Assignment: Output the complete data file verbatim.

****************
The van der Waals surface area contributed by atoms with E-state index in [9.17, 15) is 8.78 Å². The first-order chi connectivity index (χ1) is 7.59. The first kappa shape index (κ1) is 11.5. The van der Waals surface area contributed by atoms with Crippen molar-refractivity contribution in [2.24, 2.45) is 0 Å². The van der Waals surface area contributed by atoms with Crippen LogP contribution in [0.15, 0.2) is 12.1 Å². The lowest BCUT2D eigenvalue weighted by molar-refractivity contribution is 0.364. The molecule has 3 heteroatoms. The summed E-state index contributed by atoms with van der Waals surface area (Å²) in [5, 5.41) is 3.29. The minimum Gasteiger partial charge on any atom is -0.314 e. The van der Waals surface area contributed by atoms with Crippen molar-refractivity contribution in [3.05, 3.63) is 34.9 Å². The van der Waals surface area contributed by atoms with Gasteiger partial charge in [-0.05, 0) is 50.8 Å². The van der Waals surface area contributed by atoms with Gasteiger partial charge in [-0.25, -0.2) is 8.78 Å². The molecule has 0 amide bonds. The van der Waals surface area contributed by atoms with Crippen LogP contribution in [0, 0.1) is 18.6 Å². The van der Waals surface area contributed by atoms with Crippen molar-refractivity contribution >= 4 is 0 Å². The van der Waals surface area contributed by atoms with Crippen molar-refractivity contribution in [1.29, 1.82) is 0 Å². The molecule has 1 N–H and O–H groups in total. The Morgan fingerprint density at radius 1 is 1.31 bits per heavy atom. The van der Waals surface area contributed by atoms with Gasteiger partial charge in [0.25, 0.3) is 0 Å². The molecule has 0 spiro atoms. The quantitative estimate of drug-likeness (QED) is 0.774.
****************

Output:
The van der Waals surface area contributed by atoms with E-state index in [9.17, 15) is 8.78 Å². The first-order chi connectivity index (χ1) is 7.59. The first kappa shape index (κ1) is 11.5. The van der Waals surface area contributed by atoms with Crippen molar-refractivity contribution in [2.24, 2.45) is 0 Å². The van der Waals surface area contributed by atoms with Crippen LogP contribution in [0.15, 0.2) is 12.1 Å². The lowest BCUT2D eigenvalue weighted by molar-refractivity contribution is 0.364. The molecule has 3 heteroatoms. The summed E-state index contributed by atoms with van der Waals surface area (Å²) in [5, 5.41) is 3.29. The minimum Gasteiger partial charge on any atom is -0.314 e. The van der Waals surface area contributed by atoms with Crippen molar-refractivity contribution in [3.05, 3.63) is 34.9 Å². The van der Waals surface area contributed by atoms with Gasteiger partial charge in [-0.05, 0) is 50.8 Å². The van der Waals surface area contributed by atoms with Gasteiger partial charge in [-0.25, -0.2) is 8.78 Å². The molecule has 0 amide bonds. The van der Waals surface area contributed by atoms with Crippen LogP contribution in [0, 0.1) is 18.6 Å². The van der Waals surface area contributed by atoms with Crippen molar-refractivity contribution >= 4 is 0 Å². The van der Waals surface area contributed by atoms with Crippen molar-refractivity contribution in [1.29, 1.82) is 0 Å². The molecule has 1 N–H and O–H groups in total. The Morgan fingerprint density at radius 1 is 1.31 bits per heavy atom. The van der Waals surface area contributed by atoms with Gasteiger partial charge in [0.25, 0.3) is 0 Å². The molecule has 0 spiro atoms. The quantitative estimate of drug-likeness (QED) is 0.774.